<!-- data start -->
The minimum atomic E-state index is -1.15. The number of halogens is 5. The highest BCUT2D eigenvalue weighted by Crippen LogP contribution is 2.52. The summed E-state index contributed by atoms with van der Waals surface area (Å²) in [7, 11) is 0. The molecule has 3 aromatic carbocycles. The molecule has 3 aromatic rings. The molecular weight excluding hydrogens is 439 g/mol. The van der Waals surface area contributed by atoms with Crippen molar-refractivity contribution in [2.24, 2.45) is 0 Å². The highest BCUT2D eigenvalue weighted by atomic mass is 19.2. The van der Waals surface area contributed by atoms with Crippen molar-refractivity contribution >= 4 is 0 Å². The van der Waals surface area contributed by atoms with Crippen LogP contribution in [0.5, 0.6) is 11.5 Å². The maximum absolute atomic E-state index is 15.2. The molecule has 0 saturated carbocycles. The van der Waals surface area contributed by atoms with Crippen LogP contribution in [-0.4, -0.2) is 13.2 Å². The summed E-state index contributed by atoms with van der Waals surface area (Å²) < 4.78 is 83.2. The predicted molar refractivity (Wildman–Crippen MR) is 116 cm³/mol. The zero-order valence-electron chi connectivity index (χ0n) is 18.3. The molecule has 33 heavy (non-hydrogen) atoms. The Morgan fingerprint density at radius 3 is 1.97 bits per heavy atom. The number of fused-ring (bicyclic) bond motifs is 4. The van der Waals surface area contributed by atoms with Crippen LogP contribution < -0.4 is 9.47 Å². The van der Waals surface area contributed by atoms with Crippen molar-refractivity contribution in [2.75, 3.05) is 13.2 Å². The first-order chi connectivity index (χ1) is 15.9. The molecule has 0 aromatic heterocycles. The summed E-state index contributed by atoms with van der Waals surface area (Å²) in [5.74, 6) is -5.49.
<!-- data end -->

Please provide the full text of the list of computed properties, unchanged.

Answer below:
The minimum atomic E-state index is -1.15. The number of halogens is 5. The highest BCUT2D eigenvalue weighted by Crippen LogP contribution is 2.52. The summed E-state index contributed by atoms with van der Waals surface area (Å²) in [7, 11) is 0. The molecule has 3 aromatic carbocycles. The molecule has 3 aromatic rings. The molecular weight excluding hydrogens is 439 g/mol. The van der Waals surface area contributed by atoms with Crippen molar-refractivity contribution in [2.24, 2.45) is 0 Å². The highest BCUT2D eigenvalue weighted by atomic mass is 19.2. The van der Waals surface area contributed by atoms with Crippen molar-refractivity contribution >= 4 is 0 Å². The van der Waals surface area contributed by atoms with Crippen LogP contribution in [0.5, 0.6) is 11.5 Å². The maximum absolute atomic E-state index is 15.2. The molecule has 0 saturated carbocycles. The van der Waals surface area contributed by atoms with Crippen LogP contribution in [-0.4, -0.2) is 13.2 Å². The summed E-state index contributed by atoms with van der Waals surface area (Å²) < 4.78 is 83.2. The predicted molar refractivity (Wildman–Crippen MR) is 116 cm³/mol. The zero-order valence-electron chi connectivity index (χ0n) is 18.3. The molecule has 33 heavy (non-hydrogen) atoms. The Morgan fingerprint density at radius 3 is 1.97 bits per heavy atom. The number of fused-ring (bicyclic) bond motifs is 4. The van der Waals surface area contributed by atoms with Crippen LogP contribution < -0.4 is 9.47 Å². The van der Waals surface area contributed by atoms with Crippen molar-refractivity contribution in [2.75, 3.05) is 13.2 Å². The first-order chi connectivity index (χ1) is 15.9. The molecule has 0 aromatic heterocycles. The summed E-state index contributed by atoms with van der Waals surface area (Å²) in [5.74, 6) is -5.49.